Integrated Coastal Zone Management (ICZM)
The ICZM concept was established in 1992 with the goal to improve the management of the coast, which is a landscape feature often neglected due to administrative boundaries, unresolved responsibilities of authorities and the exact definition.
In terms of the Maritime Cultural Heritage (MCH), the ICZM concept has many implications.
Administrative boundaries: The remit of regional heritage protection authorities may be limited by the coastline, while a central (and often remote) authority may be responsible for the MCH in the coastal waters. This may also have an impact on MCH data acquisition, as terrestrial areas are divided up in adminstrative units, whereas a different system applies for the coastal waters. Thus, the coastline as an administrative border may artificially divide a MCH context. If the ICZM concept is used, this articifial divide can be bridged either by a re-allocation of responsibilities or a fixed cooperation.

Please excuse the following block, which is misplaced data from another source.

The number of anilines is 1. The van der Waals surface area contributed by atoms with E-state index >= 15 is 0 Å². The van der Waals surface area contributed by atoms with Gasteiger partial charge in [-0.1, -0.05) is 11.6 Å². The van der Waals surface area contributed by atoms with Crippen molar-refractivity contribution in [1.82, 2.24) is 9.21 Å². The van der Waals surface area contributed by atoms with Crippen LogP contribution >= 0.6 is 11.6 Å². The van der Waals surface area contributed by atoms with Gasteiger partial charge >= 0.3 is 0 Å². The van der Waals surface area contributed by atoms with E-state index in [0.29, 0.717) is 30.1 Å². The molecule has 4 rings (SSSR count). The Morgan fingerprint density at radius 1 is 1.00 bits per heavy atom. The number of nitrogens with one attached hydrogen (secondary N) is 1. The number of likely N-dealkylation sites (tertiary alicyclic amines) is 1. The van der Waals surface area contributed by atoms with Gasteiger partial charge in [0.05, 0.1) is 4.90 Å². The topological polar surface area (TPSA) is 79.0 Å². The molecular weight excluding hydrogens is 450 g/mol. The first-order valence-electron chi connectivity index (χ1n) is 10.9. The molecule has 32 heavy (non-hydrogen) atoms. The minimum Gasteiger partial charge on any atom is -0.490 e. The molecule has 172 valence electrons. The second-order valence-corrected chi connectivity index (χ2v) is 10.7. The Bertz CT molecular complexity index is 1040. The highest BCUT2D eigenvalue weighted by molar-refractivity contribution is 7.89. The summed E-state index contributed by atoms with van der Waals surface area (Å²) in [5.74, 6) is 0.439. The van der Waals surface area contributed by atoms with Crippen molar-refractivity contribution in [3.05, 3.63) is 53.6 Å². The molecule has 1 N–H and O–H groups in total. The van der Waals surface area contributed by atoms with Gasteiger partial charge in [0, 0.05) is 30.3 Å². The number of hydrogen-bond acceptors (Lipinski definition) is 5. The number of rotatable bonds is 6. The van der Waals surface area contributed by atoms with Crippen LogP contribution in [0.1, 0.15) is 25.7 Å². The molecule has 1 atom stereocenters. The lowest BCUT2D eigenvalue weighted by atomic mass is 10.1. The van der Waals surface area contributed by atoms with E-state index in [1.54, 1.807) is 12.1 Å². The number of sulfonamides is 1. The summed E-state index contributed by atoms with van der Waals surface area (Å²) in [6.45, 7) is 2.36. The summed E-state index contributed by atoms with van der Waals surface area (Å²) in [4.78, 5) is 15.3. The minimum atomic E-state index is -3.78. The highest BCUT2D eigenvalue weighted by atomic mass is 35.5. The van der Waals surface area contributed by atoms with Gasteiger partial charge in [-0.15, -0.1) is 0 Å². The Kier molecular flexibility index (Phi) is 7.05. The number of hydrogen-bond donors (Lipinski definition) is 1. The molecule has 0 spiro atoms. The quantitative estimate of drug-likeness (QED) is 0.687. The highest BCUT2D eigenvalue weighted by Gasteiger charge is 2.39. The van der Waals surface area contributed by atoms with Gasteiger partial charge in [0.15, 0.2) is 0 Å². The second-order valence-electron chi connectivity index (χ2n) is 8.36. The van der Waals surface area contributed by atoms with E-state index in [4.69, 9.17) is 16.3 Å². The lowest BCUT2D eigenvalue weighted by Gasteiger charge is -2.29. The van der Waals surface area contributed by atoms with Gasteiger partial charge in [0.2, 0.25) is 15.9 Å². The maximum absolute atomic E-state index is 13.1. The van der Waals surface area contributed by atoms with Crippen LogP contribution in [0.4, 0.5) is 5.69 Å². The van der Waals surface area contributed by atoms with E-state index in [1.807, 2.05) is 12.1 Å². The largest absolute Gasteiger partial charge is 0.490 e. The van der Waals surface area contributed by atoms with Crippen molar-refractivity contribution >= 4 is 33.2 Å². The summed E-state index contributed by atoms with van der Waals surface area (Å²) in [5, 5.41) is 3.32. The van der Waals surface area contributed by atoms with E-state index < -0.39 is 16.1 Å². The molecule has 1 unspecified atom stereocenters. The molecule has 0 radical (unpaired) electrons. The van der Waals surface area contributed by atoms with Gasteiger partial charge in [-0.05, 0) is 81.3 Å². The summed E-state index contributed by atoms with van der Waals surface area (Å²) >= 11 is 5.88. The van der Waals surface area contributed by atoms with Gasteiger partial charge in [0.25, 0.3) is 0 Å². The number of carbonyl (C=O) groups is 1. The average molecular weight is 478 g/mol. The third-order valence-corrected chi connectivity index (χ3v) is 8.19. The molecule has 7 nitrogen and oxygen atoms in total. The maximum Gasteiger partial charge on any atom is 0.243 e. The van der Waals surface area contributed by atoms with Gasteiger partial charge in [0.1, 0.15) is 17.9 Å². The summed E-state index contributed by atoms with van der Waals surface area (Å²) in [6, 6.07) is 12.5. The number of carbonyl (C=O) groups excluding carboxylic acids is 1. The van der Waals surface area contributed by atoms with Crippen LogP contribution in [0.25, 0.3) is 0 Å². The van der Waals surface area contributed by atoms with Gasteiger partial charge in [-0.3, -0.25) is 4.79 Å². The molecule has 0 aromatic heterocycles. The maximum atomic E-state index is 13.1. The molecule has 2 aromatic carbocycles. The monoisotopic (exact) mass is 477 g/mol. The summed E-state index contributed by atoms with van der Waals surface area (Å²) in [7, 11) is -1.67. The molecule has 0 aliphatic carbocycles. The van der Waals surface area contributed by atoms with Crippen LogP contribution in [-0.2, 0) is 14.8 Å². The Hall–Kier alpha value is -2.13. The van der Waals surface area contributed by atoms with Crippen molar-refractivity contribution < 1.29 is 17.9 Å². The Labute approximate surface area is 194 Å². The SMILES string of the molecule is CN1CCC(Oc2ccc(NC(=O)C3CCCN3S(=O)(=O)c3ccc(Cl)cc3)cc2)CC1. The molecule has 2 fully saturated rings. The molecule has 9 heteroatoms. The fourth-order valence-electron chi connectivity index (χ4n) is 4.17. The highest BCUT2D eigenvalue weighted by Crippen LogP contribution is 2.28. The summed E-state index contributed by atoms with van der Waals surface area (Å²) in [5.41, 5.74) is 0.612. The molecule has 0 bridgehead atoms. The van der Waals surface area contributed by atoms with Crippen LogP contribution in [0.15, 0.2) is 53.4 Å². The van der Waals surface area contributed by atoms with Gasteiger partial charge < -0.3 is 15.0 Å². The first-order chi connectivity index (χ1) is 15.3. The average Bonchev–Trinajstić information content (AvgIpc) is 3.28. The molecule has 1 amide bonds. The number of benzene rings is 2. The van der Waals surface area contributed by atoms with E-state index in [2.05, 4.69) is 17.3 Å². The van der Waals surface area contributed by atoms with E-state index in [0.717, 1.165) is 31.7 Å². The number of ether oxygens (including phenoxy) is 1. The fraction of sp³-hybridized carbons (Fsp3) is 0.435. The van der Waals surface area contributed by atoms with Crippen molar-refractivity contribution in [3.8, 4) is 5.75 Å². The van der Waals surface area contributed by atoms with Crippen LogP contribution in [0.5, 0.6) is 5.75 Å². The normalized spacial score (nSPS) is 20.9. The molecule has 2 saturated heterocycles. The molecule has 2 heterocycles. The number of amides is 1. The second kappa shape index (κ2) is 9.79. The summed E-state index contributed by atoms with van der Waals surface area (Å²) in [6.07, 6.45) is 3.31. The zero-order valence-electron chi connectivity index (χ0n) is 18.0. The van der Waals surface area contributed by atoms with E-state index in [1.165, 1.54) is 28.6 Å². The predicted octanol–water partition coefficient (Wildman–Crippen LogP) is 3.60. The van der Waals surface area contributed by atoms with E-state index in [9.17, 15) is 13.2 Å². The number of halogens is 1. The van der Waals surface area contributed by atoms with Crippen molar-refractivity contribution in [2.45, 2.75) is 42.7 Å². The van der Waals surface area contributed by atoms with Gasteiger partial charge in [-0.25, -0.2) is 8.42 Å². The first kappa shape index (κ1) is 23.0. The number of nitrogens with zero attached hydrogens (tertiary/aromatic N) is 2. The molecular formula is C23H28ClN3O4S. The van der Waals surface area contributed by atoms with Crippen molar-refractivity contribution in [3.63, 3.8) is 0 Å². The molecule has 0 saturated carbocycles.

Changing coastlines: Due to isostatic and eustatic processes, coastlines have changed dramatically over time, so marine-influenced areas can be located further inland, while formerly terrestrial areas can be located under water. With respect to the Baltic Sea especially the post-glacial rebound has dramatically influenced the coastline, which led to the uplift of the earth crust on the Fennoscandian Shield and a depression beyond the tilt zone. Thus, in the north-eastern part of the Baltic Sea, prehistoric coastal settlements are located today further inland, while in the south-western part of the Baltic Sea, prehistoric coastal settlements are now inundated. If the ICZM concept is applied, the original geographic context would be taken into account.